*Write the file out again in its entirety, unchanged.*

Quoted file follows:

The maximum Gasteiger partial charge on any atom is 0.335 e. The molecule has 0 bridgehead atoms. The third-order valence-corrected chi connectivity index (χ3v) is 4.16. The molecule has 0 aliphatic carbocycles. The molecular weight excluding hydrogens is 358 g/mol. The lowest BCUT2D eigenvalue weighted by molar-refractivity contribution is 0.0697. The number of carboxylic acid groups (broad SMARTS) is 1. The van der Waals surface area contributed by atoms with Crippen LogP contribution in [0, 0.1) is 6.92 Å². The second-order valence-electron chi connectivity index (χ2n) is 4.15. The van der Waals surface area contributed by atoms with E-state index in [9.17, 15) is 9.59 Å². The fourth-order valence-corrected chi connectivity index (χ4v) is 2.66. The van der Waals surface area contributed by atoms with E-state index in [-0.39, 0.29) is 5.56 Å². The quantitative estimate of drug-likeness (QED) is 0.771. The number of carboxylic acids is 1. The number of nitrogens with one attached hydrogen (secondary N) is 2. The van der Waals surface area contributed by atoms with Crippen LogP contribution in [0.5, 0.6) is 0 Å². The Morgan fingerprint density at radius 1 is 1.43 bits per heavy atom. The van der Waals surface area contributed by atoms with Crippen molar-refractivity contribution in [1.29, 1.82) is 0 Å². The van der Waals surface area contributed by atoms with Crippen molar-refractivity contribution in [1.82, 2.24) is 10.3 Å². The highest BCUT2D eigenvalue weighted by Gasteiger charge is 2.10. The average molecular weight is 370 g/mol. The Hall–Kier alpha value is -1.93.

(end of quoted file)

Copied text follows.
The maximum Gasteiger partial charge on any atom is 0.335 e. The molecule has 0 bridgehead atoms. The third-order valence-corrected chi connectivity index (χ3v) is 4.16. The molecule has 0 aliphatic carbocycles. The molecular weight excluding hydrogens is 358 g/mol. The lowest BCUT2D eigenvalue weighted by molar-refractivity contribution is 0.0697. The number of carboxylic acid groups (broad SMARTS) is 1. The van der Waals surface area contributed by atoms with Crippen LogP contribution in [0, 0.1) is 6.92 Å². The second-order valence-electron chi connectivity index (χ2n) is 4.15. The van der Waals surface area contributed by atoms with E-state index in [9.17, 15) is 9.59 Å². The fourth-order valence-corrected chi connectivity index (χ4v) is 2.66. The van der Waals surface area contributed by atoms with E-state index in [-0.39, 0.29) is 5.56 Å². The quantitative estimate of drug-likeness (QED) is 0.771. The number of carboxylic acids is 1. The number of nitrogens with one attached hydrogen (secondary N) is 2. The van der Waals surface area contributed by atoms with Crippen LogP contribution in [0.5, 0.6) is 0 Å². The Morgan fingerprint density at radius 1 is 1.43 bits per heavy atom. The van der Waals surface area contributed by atoms with Crippen molar-refractivity contribution in [1.29, 1.82) is 0 Å². The van der Waals surface area contributed by atoms with Crippen molar-refractivity contribution in [1.82, 2.24) is 10.3 Å². The highest BCUT2D eigenvalue weighted by Gasteiger charge is 2.10. The average molecular weight is 370 g/mol. The Hall–Kier alpha value is -1.93.